Opinion January 30

AAPL: 97.34

3.25
Stock Chart

Welcome to the latest edition of Jeremy’s 5, my latest roundup of 5 interesting little things that aren’t big enough for full articles, but are still worth sharing with you.

This week, I’m looking at Enblue’s iPad Pro upgrade kit for an excellent multi-device dock, Olloclip’s Studio accessory bundle for iPhone photographers, AAXA’s P5 video projector, Apple innovation/execution in 2016, and the likelihood of an Apple virtual reality solution in the near future…

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Opinion January 27

AAPL: 93.42

-6.57
Stock Chart

Apple has long been rumored to have an interest in the virtual reality market, but the company itself has always remained quiet on the technology. That’s not an unusual strategy for Apple, though, as it often only makes very general, or even negative, comments about a technology until it is ready to announce its own foray into a market. During the company’s earnings call for the first quarter of 2016, however, CEO Tim Cook was asked about his opinions on virtual reality.

Speaking on the call, Cook said that he thinks virtual reality has some interesting applications and noted that he doesn’t think it is a niche market, a comment often used against the technology by its naysayers. “I don’t think VR is a niche,” Cook said. “It’s really cool and has some interesting applications.”

This begs the question as to what exactly Apple has planned for virtual reality. There are a variety of possibilities, some of which companies like Google have already capitalized on. As we’ve learned in the past, however, Apple has no problem with launching its own version of a technology later in the game. So, let’s talk about some of the potential places in which Apple could implement virtual and augmented reality technologies…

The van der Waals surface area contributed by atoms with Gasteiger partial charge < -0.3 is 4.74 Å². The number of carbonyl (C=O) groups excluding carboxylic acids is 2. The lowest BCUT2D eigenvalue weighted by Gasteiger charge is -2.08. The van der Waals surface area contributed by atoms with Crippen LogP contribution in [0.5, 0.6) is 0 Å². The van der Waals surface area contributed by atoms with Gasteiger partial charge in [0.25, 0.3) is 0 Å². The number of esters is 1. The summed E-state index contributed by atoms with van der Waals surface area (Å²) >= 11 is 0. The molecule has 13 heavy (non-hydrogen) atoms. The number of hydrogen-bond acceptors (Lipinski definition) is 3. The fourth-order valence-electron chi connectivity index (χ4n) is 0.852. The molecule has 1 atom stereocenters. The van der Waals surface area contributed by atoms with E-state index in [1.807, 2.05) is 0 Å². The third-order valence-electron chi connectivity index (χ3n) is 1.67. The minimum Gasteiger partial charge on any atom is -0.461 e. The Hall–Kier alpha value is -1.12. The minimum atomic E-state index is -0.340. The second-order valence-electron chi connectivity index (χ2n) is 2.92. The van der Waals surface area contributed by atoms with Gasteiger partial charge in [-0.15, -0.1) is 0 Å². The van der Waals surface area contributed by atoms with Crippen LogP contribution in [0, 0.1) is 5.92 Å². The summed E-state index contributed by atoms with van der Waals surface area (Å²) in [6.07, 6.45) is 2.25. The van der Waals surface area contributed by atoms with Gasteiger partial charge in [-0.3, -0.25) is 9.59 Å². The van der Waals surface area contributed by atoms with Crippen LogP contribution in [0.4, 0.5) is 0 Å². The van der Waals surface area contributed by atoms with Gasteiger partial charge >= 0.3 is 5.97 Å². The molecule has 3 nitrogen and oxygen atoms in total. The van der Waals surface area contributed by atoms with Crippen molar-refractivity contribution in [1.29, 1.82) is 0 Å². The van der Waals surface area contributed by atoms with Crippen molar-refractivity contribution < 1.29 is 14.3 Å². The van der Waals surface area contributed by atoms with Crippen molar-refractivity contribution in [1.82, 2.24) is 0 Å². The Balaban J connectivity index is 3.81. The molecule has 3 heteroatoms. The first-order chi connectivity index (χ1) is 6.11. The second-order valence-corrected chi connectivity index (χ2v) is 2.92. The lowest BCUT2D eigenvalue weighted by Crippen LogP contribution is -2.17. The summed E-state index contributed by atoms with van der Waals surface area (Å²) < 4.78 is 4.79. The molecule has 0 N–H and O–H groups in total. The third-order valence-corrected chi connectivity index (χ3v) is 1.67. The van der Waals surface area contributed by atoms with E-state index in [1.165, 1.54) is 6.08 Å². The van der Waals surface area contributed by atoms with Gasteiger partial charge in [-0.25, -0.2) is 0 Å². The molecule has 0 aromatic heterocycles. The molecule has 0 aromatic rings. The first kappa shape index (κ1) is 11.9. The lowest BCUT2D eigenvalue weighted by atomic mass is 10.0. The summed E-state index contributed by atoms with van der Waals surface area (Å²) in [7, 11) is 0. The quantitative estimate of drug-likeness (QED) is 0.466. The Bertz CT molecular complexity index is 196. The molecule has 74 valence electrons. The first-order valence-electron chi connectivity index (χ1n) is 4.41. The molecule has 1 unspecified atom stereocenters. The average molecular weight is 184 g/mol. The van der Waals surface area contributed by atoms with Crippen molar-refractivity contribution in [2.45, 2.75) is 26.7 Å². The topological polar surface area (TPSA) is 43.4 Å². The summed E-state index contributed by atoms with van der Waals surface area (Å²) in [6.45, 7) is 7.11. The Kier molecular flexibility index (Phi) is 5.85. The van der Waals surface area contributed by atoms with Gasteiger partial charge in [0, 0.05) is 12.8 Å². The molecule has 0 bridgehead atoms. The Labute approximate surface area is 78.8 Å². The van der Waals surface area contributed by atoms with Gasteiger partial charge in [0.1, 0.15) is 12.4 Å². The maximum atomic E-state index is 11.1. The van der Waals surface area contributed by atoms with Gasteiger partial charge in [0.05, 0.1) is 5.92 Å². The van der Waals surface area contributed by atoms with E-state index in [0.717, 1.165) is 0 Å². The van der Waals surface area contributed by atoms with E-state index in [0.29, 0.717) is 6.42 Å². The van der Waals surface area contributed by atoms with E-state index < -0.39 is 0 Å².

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Six years ago today Steve Jobs introduced the iPad on stage in what was arguably one of the best product demos from Apple or any other tech company for that matter. The hype was tremendous but the demo was low key.

Jobs plainly explained why the iPad needed to exist and where Apple believed it fit between iPhones and Macs, then offered an almost hypnotizing demonstration of what using an iPad was like. Highlighting the intimacy of the tablet, Jobs demoed the iPad on stage while comfortably seated for a full 12 minutes. If you’ve never watched the demo or haven’t seen it lately, queue it up and see for yourself how much it stands out from nearly every other product introduction.

Six years in, the iPad has matured from a single product to a whole product line with multiple screen sizes, price points, and even accessories specific to the tablet. iPad sales peaked two years ago, though, and that peak’s clearly not temporary like many believe it is with the iPhone. Even with a whole new display size with the iPad Pro, Apple saw year-over-year declines with iPad sales last quarter.

So how exactly have iPad sales been changing over the years, what has Apple done to address the product category, and what opportunities remain for the tablet family?

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9to5toys